In subsequent years, I have learned that this calling to a vocation is not a static experience.  As we go trough life and encounter new experiences, learning, and opportunities, our sense of calling continues to evolve.  Ernesto Carnedal wrote,

"God’s call, vocation, is twofold. God calls us saying, ‘Come, follow me.’ We arrive and then we must follow. We find but must go on seeking. God’s call is a never-ending call, to the unknown, to adventure, to follow him in the night, in solitude. It is a call incessantly to go further, and further. For it is not static but dynamic (as creation also is dynamic) and reaching him means going on and on. God’s call is like the call to become an explorer; it is an invitation to adventure.”

No matter what age we may be, we can continue to ask the question, “What will you become?”

Sunday, March 16, 2014

Saint Patrick: Legend and Inspiration

This week many will celebrate the life of Saint Patrick of Ireland with green shamrocks, green clothing, green beer, and even green rivers.  The day has become a time to celebrate the mythos of Eire, the Emerald Isle, and to party, but we can also take advantage of the day to take a second look at Patrick the churchman and his legacy.

As one might expect, much of the story of Patrick is shrouded in myth. The accepted story is that he was kidnapped from Britain by Irish raiders when he was 16 and taken to Ireland where he was a slave for six years.  He eventually escaped and returned to his family, but he took vows with the Church and returned to his place of enslavement as a missionary.  He is credited with converting the island to the Christian faith.  By the seventh century, he had come to be revered as the patron saint of Ireland.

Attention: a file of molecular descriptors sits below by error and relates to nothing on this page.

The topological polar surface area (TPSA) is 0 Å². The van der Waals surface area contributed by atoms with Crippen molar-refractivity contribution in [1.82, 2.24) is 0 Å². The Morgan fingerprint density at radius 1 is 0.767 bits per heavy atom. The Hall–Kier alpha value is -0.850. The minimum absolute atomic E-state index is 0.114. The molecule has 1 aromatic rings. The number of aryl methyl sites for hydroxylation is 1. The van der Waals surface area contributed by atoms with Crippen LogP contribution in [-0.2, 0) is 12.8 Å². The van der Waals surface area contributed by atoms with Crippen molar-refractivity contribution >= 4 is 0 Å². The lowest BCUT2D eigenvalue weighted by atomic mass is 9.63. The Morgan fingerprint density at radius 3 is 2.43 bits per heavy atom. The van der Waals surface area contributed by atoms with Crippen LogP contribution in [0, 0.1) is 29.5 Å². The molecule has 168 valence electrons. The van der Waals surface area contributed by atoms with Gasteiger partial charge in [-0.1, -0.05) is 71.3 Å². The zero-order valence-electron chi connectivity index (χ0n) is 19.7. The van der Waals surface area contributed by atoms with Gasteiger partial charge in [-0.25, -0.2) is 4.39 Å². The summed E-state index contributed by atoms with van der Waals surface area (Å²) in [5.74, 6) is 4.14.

The genius of Patrick seems to have been his ability to contextualize the faith in order to win converts.  He took advantage of the well-developed stories, customs, and institutions of Ireland to present the Gospel in a powerful way.  So significant was this approach that it gave birth to what we call Celtic Christianity, a movement that differentiated itself from the Roman form of the faith for centuries.

 In his book The Celtic Way of Evangelism, George Hunter identifies several aspects of this approach:

·         A team strategy.  The followers of Patrick usually worked in cohorts for mutual support and encouragement.
·         Spiritual empowerment from a community of believers.  Celtic Christian created a number of “foundations” (also called houses or monasteries) that became centers of civilization and learning as well as evangelism.
·         Imaginative prayer.  They took seriously the world around them as a gift from God and immersed themselves in its beauty and power as a means of becoming closer to God.
·         Hospitality.  They readily accepted seekers, guests, and refugees into their midst.
·         A conversion model based on fellowship.  Whereas the Roman model could be summarized as believe, belong, and practice, the Celtic model was belong, practice, and then believe.

How much of this can be credited to Patrick is by no means clear, but accounts testify to him as a man of both commitment and creativity.  Patrick and his followers seemed to show a love and respect for their fellows which built a bridge over which unbelievers could cross without fear.  Mythic or not, the example is inspiring to believers in the 21st century.

(A version of this was originally posted in March 2011.)